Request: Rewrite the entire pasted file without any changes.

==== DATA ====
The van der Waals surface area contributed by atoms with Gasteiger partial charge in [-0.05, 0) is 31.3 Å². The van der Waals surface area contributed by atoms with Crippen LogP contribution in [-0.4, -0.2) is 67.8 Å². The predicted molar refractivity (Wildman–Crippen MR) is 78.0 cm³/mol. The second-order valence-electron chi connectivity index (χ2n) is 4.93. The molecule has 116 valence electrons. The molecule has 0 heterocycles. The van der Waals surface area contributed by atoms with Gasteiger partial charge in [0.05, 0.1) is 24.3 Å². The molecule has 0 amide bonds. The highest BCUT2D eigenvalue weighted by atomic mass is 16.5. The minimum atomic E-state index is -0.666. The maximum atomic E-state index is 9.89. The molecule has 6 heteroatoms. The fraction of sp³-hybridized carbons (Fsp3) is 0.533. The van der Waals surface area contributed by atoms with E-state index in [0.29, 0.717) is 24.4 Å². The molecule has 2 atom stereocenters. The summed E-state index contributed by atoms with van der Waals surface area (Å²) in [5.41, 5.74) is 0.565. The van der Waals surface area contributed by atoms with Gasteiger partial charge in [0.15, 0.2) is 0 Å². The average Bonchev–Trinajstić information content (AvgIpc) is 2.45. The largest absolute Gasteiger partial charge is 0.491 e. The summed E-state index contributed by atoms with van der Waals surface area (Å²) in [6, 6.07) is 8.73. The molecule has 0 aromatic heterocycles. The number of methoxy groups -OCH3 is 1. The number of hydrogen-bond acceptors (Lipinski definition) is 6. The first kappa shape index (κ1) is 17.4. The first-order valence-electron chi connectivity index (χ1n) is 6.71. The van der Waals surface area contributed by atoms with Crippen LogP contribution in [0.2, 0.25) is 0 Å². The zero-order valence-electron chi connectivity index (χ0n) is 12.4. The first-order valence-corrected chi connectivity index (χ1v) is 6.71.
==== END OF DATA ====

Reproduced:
The van der Waals surface area contributed by atoms with Gasteiger partial charge in [-0.05, 0) is 31.3 Å². The van der Waals surface area contributed by atoms with Crippen LogP contribution in [-0.4, -0.2) is 67.8 Å². The predicted molar refractivity (Wildman–Crippen MR) is 78.0 cm³/mol. The second-order valence-electron chi connectivity index (χ2n) is 4.93. The molecule has 116 valence electrons. The molecule has 0 heterocycles. The van der Waals surface area contributed by atoms with Gasteiger partial charge in [0.05, 0.1) is 24.3 Å². The molecule has 0 amide bonds. The highest BCUT2D eigenvalue weighted by atomic mass is 16.5. The minimum atomic E-state index is -0.666. The maximum atomic E-state index is 9.89. The molecule has 6 heteroatoms. The fraction of sp³-hybridized carbons (Fsp3) is 0.533. The van der Waals surface area contributed by atoms with E-state index in [0.29, 0.717) is 24.4 Å². The molecule has 2 atom stereocenters. The summed E-state index contributed by atoms with van der Waals surface area (Å²) in [5.41, 5.74) is 0.565. The van der Waals surface area contributed by atoms with Gasteiger partial charge in [0.15, 0.2) is 0 Å². The average Bonchev–Trinajstić information content (AvgIpc) is 2.45. The largest absolute Gasteiger partial charge is 0.491 e. The summed E-state index contributed by atoms with van der Waals surface area (Å²) in [6, 6.07) is 8.73. The molecule has 0 aromatic heterocycles. The number of methoxy groups -OCH3 is 1. The number of hydrogen-bond acceptors (Lipinski definition) is 6. The first kappa shape index (κ1) is 17.4. The first-order valence-electron chi connectivity index (χ1n) is 6.71. The van der Waals surface area contributed by atoms with Crippen LogP contribution in [0.2, 0.25) is 0 Å². The zero-order valence-electron chi connectivity index (χ0n) is 12.4. The first-order valence-corrected chi connectivity index (χ1v) is 6.71.